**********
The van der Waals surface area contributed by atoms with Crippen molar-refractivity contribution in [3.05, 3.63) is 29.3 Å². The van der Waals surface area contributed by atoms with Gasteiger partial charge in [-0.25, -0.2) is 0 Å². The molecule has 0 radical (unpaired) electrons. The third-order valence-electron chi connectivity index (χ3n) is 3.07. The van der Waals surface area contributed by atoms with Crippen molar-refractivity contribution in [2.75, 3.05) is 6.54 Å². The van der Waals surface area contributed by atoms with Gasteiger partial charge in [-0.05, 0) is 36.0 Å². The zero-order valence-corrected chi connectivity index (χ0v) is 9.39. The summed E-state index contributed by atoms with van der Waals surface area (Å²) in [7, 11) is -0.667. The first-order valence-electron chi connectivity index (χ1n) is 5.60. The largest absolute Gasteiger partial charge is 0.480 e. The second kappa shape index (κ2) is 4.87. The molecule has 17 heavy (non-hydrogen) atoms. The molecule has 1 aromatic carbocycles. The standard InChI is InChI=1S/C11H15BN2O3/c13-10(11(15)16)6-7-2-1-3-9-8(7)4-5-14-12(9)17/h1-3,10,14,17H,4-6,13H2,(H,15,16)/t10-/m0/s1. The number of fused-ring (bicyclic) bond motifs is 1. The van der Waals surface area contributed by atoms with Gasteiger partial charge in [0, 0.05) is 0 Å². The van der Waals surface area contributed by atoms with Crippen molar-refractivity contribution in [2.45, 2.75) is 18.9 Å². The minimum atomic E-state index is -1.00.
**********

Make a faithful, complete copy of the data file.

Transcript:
The van der Waals surface area contributed by atoms with Crippen molar-refractivity contribution in [3.05, 3.63) is 29.3 Å². The van der Waals surface area contributed by atoms with Gasteiger partial charge in [-0.25, -0.2) is 0 Å². The molecule has 0 radical (unpaired) electrons. The third-order valence-electron chi connectivity index (χ3n) is 3.07. The van der Waals surface area contributed by atoms with Crippen molar-refractivity contribution in [2.75, 3.05) is 6.54 Å². The van der Waals surface area contributed by atoms with Gasteiger partial charge in [-0.05, 0) is 36.0 Å². The zero-order valence-corrected chi connectivity index (χ0v) is 9.39. The summed E-state index contributed by atoms with van der Waals surface area (Å²) in [7, 11) is -0.667. The first-order valence-electron chi connectivity index (χ1n) is 5.60. The largest absolute Gasteiger partial charge is 0.480 e. The second kappa shape index (κ2) is 4.87. The molecule has 17 heavy (non-hydrogen) atoms. The molecule has 1 aromatic carbocycles. The standard InChI is InChI=1S/C11H15BN2O3/c13-10(11(15)16)6-7-2-1-3-9-8(7)4-5-14-12(9)17/h1-3,10,14,17H,4-6,13H2,(H,15,16)/t10-/m0/s1. The number of fused-ring (bicyclic) bond motifs is 1. The van der Waals surface area contributed by atoms with Gasteiger partial charge in [0, 0.05) is 0 Å². The van der Waals surface area contributed by atoms with Crippen molar-refractivity contribution in [2.45, 2.75) is 18.9 Å². The minimum atomic E-state index is -1.00.